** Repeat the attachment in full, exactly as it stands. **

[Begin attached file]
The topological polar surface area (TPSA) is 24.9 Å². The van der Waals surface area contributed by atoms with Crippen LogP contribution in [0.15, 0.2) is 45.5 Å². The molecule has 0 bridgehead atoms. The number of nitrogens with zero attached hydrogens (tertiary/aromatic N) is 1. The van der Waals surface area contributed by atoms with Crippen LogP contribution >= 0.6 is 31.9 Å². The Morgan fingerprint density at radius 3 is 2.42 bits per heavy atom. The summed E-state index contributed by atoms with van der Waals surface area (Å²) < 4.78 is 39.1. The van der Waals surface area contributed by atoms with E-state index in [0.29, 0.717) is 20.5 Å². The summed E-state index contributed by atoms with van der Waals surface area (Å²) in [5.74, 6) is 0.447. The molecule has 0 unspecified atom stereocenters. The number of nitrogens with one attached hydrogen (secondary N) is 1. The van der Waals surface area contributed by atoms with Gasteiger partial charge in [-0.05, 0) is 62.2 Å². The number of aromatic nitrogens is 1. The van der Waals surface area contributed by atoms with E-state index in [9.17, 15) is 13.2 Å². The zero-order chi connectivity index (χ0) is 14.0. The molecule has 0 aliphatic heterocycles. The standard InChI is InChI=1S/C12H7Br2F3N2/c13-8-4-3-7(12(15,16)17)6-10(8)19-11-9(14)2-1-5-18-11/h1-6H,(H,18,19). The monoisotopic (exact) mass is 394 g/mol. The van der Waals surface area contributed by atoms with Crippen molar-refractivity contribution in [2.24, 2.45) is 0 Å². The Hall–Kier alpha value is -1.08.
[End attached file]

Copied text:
The topological polar surface area (TPSA) is 24.9 Å². The van der Waals surface area contributed by atoms with Crippen LogP contribution in [0.15, 0.2) is 45.5 Å². The molecule has 0 bridgehead atoms. The number of nitrogens with zero attached hydrogens (tertiary/aromatic N) is 1. The van der Waals surface area contributed by atoms with Crippen LogP contribution >= 0.6 is 31.9 Å². The Morgan fingerprint density at radius 3 is 2.42 bits per heavy atom. The summed E-state index contributed by atoms with van der Waals surface area (Å²) < 4.78 is 39.1. The van der Waals surface area contributed by atoms with E-state index in [0.29, 0.717) is 20.5 Å². The summed E-state index contributed by atoms with van der Waals surface area (Å²) in [5.74, 6) is 0.447. The molecule has 0 unspecified atom stereocenters. The number of nitrogens with one attached hydrogen (secondary N) is 1. The van der Waals surface area contributed by atoms with Gasteiger partial charge in [-0.05, 0) is 62.2 Å². The number of aromatic nitrogens is 1. The van der Waals surface area contributed by atoms with E-state index in [9.17, 15) is 13.2 Å². The zero-order chi connectivity index (χ0) is 14.0. The molecule has 0 aliphatic heterocycles. The standard InChI is InChI=1S/C12H7Br2F3N2/c13-8-4-3-7(12(15,16)17)6-10(8)19-11-9(14)2-1-5-18-11/h1-6H,(H,18,19). The monoisotopic (exact) mass is 394 g/mol. The van der Waals surface area contributed by atoms with Crippen molar-refractivity contribution in [2.24, 2.45) is 0 Å². The Hall–Kier alpha value is -1.08.